Nik Weis St. Urbans-Hof Goldtropfchen Riesling Grosses Gewachs 2021


In Stock

“Nik Weis has large holdings in this site so the estate can afford to select and make a range of Pradikat and a GG, including this 2021 Riesling Piesporter Goldtropfchen Grosses Gewachs. For a long time, they only made residually sweet wines, but this parcel, bought later, was first made as a GG in 2019. The shy nose brings tart hints of ripe stone fruit – think greengage and Reine Claude plum edged with grapefruit. The palate is gorgeously taut, vivid, expressive and spraying with citrus charm. So open, so ready, very hard to resist, yet with the stuffing to last the distance. A lovely rendition of 2021. (Dry) Drinking window: 2023-2050. 94 points

Daniela and Nik Weis are en route to the top in their 1947-founded estate in Leiwen that by now spans 45 hectares in both Mosel and Saar in sites like the Piesporter Goldtröpfchen, Leiwener Laurentiuslay, Mehringer Layet, Ockfener Bockstein and Schodener Saarfeilser Marienberg. One of the newer holdings is in the Dhroner Hofberg, which is being planted to Pinot Noir. They vinify considerably more under the Nik Weis label, all in stainless steel, from bought fruit and vineyards they do not own but manage. All wines under the St. Urbans-Hof label are from estate fruit only. While Hermann Jostock remains the viticulturist (and famous nurseryman), Kai Hausen has been the cellarmaster since 2019. Hausen and Weis keep fine-tuning. Hausen notes that over the past four years, they decided on earlier harvest dates – except for the late 2021, of course – and even lower yields. The wines are fermented spontaneously wherever possible and made in both stainless steel and wood, with the GGs now mostly made in stainless steel only. More parcels are vinified separately than ever, allowing for more precise blending decisions. The evolution continues: as of 2022, an enclosed basket press allows for the gentlest pressing in entirely reductive conditions. Daniela Weis noted that yields were down in 2021, but losses were not significant. Hausen explains that he and Weis worked with skin contact and extended lees aging, leaving the 2021s on their gross lees until July 2022. The estate did not make any Beeren- or Trockenbeerenauslesen in 2021. All the GGs are uncompromisingly dry and translate their sites. The fine-tuning works: they turned out consistently bright, elegant and very fine wines in 2021. Reconstruction in 2020 also means a new, airy tasting room is now open to visitors.”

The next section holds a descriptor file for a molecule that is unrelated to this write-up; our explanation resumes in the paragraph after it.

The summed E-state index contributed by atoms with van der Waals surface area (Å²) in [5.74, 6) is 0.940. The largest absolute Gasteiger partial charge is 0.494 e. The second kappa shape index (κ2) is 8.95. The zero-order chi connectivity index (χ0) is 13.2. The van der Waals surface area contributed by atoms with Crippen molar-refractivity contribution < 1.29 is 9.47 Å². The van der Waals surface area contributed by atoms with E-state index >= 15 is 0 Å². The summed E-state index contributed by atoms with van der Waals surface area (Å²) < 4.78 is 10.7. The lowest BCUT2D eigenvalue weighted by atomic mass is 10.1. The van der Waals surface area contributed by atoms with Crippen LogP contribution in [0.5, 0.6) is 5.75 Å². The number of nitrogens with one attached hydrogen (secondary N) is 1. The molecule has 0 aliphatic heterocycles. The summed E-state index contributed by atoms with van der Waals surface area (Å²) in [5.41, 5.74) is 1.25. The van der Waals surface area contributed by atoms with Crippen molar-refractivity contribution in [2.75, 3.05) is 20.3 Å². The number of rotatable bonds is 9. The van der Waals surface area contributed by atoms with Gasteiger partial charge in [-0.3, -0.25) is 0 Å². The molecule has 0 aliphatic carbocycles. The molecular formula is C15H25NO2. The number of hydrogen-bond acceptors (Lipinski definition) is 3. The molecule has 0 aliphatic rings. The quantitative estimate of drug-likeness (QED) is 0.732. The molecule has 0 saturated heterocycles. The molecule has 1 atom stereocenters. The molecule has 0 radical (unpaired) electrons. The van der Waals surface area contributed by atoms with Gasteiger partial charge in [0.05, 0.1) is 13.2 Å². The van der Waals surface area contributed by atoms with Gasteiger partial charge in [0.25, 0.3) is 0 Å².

Anne Krebiehl, Vinous (06/23)